Under the proposals, set out today by journalist and economist Will Hutton, rank-and-file academics would also play a role in setting the salary of their vice-chancellor.
Mr Hutton, executive vice-chair of the Work Foundation think tank, was commissioned by the government last year to lead a review of fair pay in the public sector.
An interim report published in December revealed that universities had the highest pay differential between the top and bottom earners across the entire public sector, with vice-chancellors earning on average 15.35 times the salary of those at the bottom of the pay spine such as porters and cleaners. For Russell Group universities, the ratio rose to 19:1.
In the final report published today, Mr Hutton abandons the idea mooted previously of setting a maximum pay differential of 20:1, claiming it was “unfair” and could encourage public sector leaders to aim for the maximum ratio allowed.
Instead, he proposes a system under which chief executive and vice-chancellor pay is linked to performance, with a percentage of the top salary “at risk” if the incumbent does not achieve his or her professional targets.
Other senior executives would also have the chance to “opt in” to such a scheme.
“No pay system can be fair if it fails to reflect individual performance,” Mr Hutton said.
Under Mr Hutton’s proposals, the multiple of chief executive to workforce median pay would also be published each year and any changes to the differential explained.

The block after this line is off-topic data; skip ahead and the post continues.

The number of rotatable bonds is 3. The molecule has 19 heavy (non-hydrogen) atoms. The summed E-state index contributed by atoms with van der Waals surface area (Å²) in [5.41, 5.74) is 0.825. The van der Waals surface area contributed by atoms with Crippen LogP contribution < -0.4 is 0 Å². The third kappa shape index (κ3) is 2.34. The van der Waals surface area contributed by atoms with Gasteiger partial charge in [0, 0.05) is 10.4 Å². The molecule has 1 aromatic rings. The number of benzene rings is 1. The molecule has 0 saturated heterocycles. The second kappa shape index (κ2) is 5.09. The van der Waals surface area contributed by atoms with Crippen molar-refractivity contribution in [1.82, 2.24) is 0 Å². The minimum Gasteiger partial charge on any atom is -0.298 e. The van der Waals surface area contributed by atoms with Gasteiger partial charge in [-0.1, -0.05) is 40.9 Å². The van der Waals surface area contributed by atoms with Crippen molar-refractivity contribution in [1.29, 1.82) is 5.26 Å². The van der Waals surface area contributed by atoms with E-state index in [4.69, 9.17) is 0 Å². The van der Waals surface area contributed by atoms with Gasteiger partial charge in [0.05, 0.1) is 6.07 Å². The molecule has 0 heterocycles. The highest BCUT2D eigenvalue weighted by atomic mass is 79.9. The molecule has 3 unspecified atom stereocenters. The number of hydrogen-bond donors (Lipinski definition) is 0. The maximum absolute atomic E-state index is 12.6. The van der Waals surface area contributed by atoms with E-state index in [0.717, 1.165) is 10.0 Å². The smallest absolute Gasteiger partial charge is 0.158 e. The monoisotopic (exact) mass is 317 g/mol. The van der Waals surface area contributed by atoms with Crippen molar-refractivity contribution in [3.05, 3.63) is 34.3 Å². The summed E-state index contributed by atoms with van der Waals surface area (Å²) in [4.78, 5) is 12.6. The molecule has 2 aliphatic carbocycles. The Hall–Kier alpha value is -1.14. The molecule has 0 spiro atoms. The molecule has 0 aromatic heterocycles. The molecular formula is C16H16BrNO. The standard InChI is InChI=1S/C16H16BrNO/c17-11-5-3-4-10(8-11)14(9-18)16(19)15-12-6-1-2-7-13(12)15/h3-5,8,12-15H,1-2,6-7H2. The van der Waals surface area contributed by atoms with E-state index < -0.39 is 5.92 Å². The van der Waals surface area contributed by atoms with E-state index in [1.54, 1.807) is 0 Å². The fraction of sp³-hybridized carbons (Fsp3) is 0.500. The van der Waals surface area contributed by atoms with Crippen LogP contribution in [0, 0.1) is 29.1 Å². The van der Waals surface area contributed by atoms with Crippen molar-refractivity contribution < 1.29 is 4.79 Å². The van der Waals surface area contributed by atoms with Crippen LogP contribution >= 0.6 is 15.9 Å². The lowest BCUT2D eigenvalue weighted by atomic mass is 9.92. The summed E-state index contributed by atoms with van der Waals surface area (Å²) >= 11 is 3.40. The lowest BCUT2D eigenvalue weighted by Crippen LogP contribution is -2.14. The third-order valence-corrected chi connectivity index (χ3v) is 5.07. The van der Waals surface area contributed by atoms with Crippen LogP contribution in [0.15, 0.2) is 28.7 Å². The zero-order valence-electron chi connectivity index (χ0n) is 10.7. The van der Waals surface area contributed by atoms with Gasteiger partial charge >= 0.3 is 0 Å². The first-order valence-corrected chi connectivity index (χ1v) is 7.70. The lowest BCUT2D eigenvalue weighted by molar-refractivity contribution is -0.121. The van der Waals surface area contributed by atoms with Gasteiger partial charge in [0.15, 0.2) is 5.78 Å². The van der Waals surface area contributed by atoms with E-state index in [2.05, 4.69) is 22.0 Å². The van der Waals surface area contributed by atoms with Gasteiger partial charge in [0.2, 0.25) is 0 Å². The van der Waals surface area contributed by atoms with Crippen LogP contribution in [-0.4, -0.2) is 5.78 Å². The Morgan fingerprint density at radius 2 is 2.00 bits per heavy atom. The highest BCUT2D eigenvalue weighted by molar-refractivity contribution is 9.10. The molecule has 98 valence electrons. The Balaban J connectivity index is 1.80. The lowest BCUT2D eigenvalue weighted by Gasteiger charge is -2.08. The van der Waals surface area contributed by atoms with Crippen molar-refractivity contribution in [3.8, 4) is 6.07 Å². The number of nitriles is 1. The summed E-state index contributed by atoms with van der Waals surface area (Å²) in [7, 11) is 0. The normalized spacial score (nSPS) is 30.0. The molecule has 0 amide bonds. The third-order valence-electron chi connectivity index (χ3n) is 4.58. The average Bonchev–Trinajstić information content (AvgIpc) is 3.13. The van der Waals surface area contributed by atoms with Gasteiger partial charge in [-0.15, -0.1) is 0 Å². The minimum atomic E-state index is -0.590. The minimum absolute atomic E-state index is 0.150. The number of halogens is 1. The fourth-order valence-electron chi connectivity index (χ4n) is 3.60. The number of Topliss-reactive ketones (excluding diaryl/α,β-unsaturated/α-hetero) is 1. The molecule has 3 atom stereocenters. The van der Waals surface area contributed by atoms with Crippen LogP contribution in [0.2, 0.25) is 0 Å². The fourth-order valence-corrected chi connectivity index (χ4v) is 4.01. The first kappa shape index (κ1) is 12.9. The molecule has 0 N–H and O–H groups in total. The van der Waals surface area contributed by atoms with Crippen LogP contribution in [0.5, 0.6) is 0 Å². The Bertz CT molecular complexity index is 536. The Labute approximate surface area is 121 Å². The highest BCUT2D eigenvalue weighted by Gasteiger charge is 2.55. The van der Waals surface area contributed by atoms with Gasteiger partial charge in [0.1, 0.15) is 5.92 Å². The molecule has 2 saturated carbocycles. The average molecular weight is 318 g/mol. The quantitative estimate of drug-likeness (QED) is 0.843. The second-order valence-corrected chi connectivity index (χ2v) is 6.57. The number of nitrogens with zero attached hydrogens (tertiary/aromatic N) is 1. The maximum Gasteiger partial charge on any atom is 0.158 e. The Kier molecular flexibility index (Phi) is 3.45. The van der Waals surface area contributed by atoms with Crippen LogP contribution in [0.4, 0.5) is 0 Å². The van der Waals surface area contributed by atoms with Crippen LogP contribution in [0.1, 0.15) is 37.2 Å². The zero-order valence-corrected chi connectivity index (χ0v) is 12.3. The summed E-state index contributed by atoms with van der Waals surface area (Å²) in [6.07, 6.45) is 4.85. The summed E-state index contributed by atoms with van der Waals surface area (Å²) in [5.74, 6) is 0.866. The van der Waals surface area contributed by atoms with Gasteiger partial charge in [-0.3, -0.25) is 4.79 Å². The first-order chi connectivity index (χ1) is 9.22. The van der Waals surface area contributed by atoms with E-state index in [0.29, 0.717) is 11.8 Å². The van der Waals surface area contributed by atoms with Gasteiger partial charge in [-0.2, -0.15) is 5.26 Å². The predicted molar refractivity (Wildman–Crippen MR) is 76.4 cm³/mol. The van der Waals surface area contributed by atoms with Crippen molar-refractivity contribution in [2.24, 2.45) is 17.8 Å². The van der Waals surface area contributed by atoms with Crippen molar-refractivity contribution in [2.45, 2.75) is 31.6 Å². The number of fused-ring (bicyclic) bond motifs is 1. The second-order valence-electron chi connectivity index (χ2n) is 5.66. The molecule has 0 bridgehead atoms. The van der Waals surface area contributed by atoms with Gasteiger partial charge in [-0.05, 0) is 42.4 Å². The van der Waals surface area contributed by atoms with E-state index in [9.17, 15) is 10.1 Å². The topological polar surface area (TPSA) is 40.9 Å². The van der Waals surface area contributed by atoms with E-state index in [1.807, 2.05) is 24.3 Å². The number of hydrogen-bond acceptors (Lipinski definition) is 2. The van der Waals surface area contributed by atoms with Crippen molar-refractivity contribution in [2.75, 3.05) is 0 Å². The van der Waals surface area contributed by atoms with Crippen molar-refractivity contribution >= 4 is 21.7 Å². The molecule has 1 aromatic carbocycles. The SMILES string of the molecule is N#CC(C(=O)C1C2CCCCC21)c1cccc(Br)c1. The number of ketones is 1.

The top salary would be set by an independent committee that would include representatives of the workforce, and the Senior Salaries Review Body would have powers to intervene if a particular organisation or sector was found to be paying exorbitant or rising salaries to its leader while pay rates further down the scale stagnated.
Mr Hutton said the proposal would ensure pay packets were “deserved, and understandable and reasonable” in size.
It would also signal an end to the “illogical” policy of benchmarking public sector pay against the salary of the prime minister.
Despite the decline in public investment in universities, Mr Hutton told Times Higher Education that the university sector could not consider itself exempt from his recommendations. “They are still part of the review. They are not state bodies, but they are public bodies. Universities award degrees, which are used as a public currency, and we expect them to mean something. The idea that universities are in any sense private is not right. They are public bodies in the true sense of the word.”
Chancellor George Osborne said he would give the report “careful consideration”.
In a statement, Universities UK says it “supports all measures which help ensure that universities are fair places to work”.
It adds that “all vice-chancellors will have challenging objectives set for them by their university’s governing body and their performance will be subject to scrutiny and an evaluation made accordingly. It should be recognised that there is genuine debate about the recognition of performance through pay with different governing bodies adopting different methods to ensure that incentives for the highest standards are effective.”